How to Get a Great Pet Photo
Follow some simple rules to get a great photograph of your pet. These ideas work even if a family member is also in the photo.
• Keep the background simple. Eliminate clutter or a detailed background — it distracts from the pet. The colors of the background should contrast with the color of the pet. (Shoot dark pets against lighter backgrounds and light pets against dark backgrounds.)
• Get your pet’s attention for a great expression — make a noise, use a phrase the pet understands (Want to go for a ride?), toss or squeak a toy. Cats will often watch a swinging object in midair. Be careful to keep these accessories out of the line of the camera lens.
• Enlist help — get someone else to toss toys, whistle, and help position the pet. It can be hard to hold the camera and keep the pet in place at the same time! Sometimes pets can be restless and jump at the sound of a shutter click, so adjust your camera accordingly by increasing your shutter speed to freeze the subject. Use a high-speed film such as ISO 400 or 800 if you are going to be photographing indoors with minimal available light.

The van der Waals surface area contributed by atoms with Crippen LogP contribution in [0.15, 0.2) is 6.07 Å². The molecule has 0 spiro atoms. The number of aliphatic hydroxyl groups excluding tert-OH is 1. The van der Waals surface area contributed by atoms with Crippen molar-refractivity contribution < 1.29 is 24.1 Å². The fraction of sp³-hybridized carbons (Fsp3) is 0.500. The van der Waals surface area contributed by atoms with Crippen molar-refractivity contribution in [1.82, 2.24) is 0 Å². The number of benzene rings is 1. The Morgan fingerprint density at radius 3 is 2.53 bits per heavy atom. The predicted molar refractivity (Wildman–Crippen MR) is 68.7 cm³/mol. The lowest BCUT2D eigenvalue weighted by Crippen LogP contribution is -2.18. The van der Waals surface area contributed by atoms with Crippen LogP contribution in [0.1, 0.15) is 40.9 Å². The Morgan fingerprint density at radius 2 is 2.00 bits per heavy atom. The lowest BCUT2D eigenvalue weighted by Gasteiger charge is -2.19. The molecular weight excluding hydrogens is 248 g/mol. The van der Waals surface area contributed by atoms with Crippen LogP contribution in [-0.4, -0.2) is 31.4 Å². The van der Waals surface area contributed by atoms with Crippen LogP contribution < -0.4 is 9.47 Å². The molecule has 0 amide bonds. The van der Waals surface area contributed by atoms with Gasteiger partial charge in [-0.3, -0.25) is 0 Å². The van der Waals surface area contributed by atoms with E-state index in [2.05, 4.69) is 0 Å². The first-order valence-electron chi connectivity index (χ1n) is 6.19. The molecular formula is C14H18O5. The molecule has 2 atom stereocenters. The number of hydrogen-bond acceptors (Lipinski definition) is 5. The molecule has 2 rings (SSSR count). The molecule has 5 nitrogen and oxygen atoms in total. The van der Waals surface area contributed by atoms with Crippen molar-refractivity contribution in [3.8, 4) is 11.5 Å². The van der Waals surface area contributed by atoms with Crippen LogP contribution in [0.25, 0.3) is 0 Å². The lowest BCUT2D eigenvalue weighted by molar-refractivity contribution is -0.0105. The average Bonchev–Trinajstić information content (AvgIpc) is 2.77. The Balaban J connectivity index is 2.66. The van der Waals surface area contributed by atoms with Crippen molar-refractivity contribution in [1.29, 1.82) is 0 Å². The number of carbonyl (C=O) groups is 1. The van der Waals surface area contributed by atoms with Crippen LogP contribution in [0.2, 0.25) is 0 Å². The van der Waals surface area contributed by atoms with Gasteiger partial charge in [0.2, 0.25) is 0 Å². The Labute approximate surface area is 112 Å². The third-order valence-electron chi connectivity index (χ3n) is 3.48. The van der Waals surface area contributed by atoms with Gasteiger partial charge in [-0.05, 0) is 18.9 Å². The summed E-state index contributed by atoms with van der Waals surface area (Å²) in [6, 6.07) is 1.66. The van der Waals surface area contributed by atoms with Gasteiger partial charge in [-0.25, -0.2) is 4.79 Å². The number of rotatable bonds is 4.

• Shoot photos outdoors. Natural lighting is always best. Filtered sunlight can provide a more natural looking photograph than a shot in bright daylight. Do not face the camera into the sun (avoid sun glare).
• Black or white pets are the hardest to photograph — back and side lighting can help add dimension and highlight eyes and hair. With black animals especially, it is important to give them lots of light from all sides to bring out their features and detail. Exposure should be a little generous, because fur texture is important.
• For smaller pets such as reptiles or pocket pets that you may not want to take outside, try using natural light from a window. Fluorescent lighting and the use of a flash can distort the colors in your photo.
• Get down to their level — position the camera at their height rather than shooting down from your standing position.
Copyright ABKA 2005